Students' calls for institutions to stop supporting the fossil fuel industry and start investing in more eco-conscious companies have been ongoing for years but don’t show any signs of dying down.
Just last week, students at Cornell University staged a mock wedding between a six-foot-tall cutout of the university’s clock tower and a cardboard businessman wearing a hat inscribed with the words “big oil,” as part of a series of continuing protests. Administrators at Cornell did not promise to change their investment portfolio in response to student activism, but the issue of fossil fuel divestment will be considered by the institution’s shared governance groups, they said. This pledge, however, came with a warning that divesting from oil, coal and gas companies would take many years and “could have significant economic costs for the university.”
Cornell is far from the only institution to come under pressure from students to divest from fossil fuels. Activists rushed onto the field at the annual football game between Harvard and Yale Universities in December. Leaders at the two institutions have indicated that they do not support divestment, but the pressure is only increasing. Harvard Forward, a pro-divestment group, was recently successful in placing five candidates on the 2020 Board of Overseers election ballot. Harvard Forward's platform advocates for the university to divest all its assets from fossil fuels and develop more transparent investment guidelines.
Calls to divest from fossil fuels are often met with resistance from critics, who say such considerations will undermine investment returns. The fear that divesting from fossil fuels will yield lower returns is pervasive among university leaders, said Georges Dyer, executive director of the Intentional Endowments Network -- a membership organization for higher education institutions pursuing so-called sustainable investment strategies.
The network published a report Wednesday highlighting research findings from academics and practitioners that show sustainable investment strategies, “in general, perform as well or better than traditional approaches.” Featured research findings include a July 2018 article published by the Institute for Energy Economics and Financial Analysis and the Sightline Institute. The article acknowledges that fossil fuel companies have historically provided strong investment returns but says they stopped offering a significant advantage in the 2013 to 2018 period.
In addition to summarizing existing research, the report shares case studies of 11 institutions that are attempting to build environmental, social and governance, or ESG, factors into their traditional investment evaluations. In some cases, the changes were introduced as recently as six months ago and therefore do not provide a definitive long-term view. But the report indicates the early results are promising.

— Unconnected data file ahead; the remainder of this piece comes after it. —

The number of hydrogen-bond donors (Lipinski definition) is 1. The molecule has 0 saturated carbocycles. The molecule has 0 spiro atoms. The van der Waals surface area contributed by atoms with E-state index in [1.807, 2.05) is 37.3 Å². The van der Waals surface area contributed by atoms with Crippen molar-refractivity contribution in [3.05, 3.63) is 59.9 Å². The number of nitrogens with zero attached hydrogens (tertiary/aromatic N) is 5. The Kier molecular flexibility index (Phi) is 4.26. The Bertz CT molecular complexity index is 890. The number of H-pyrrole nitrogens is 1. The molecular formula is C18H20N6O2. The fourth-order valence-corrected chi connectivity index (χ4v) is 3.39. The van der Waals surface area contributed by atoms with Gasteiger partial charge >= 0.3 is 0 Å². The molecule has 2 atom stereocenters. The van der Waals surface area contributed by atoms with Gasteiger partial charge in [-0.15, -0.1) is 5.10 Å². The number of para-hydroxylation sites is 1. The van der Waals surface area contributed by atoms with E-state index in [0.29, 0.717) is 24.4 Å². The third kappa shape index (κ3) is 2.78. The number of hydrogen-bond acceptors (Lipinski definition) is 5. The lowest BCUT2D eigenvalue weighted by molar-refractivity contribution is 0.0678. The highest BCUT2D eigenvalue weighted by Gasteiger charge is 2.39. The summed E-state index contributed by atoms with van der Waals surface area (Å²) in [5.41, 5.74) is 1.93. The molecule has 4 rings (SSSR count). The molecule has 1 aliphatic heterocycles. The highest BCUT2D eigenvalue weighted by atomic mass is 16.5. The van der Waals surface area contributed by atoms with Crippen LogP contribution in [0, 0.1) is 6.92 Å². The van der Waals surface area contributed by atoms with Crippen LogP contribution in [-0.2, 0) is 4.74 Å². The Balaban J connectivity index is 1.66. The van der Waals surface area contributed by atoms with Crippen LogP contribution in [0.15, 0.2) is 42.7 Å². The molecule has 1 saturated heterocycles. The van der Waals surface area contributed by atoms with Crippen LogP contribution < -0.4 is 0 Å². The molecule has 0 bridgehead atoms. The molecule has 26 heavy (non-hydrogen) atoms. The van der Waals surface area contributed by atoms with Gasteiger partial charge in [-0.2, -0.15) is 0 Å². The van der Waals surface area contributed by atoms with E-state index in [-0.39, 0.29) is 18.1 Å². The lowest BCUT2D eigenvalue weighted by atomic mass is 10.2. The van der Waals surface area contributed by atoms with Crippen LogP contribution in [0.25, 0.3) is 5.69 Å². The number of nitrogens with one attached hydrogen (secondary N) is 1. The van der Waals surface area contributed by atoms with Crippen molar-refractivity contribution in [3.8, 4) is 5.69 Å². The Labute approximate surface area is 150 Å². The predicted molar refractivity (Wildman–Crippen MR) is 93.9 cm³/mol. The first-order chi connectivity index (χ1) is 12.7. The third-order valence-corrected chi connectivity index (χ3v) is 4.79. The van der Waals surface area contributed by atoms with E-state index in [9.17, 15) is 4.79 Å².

Institutions pursuing sustainable endowment investing strategies featured in the IEN report follow:
- Arizona State University
- Becker College
- California State University
- College of the Atlantic
- Rhode Island School of Design
- Hampshire College
- North Carolina State University
- Unity College
- University of New Hampshire
- University of California System
- Warren Wilson College
Arizona State University, for example, reported that its $100 million Sustainable, Responsible and Impact investment pool, established in July 2019, has outperformed non-ESG-oriented strategies since its launch. Jeff Mindlin, chief investment officer of the Arizona State University Foundation, acknowledged that it has been “too short a time frame to draw significant investment conclusions,” but he said he is encouraged by the performance of the fund as well as the “growing sophistication and availability of products in this space that allow us to build a portfolio that doesn’t need to sacrifice returns in order to align with our mission.”
The case studies are not intended to be a comprehensive review, “nor provide the definitive last word on this important area of study,” the report said. “But for endowment fiduciaries asking whether they can implement mission-aligned strategies without sacrificing financial returns, these examples demonstrate that it is possible to take a thoughtful approach … and maintain or improve investment performance.”
A working paper published in January by authors Christopher J. Ryan Jr. and Christopher R. Marsicano looked at hundreds of college and university endowments in order to compare the returns on funds that did not divest from fossil fuels versus those that did. The authors were not able to conclude that divestment has a discernible effect on endowment returns. The Independent Petroleum Association of America, which warns of great financial losses from divestment, said the analysis was flawed. Some universities have, however, recently announced plans to explore divestment -- Georgetown University announced plans to stop making new investments in fossil fuel companies earlier this month.
Dyer described the new report released Wednesday as the first to share real-world case studies of colleges implementing sustainable investing strategies and meeting financial performance targets.
“This is what university and college endowment professionals need to see in order to proceed with confidence,” he said. “It shows that endowments large and small can invest for a low-carbon, sustainable future, in ways that reduce risk, enhance returns and protect their reputations.”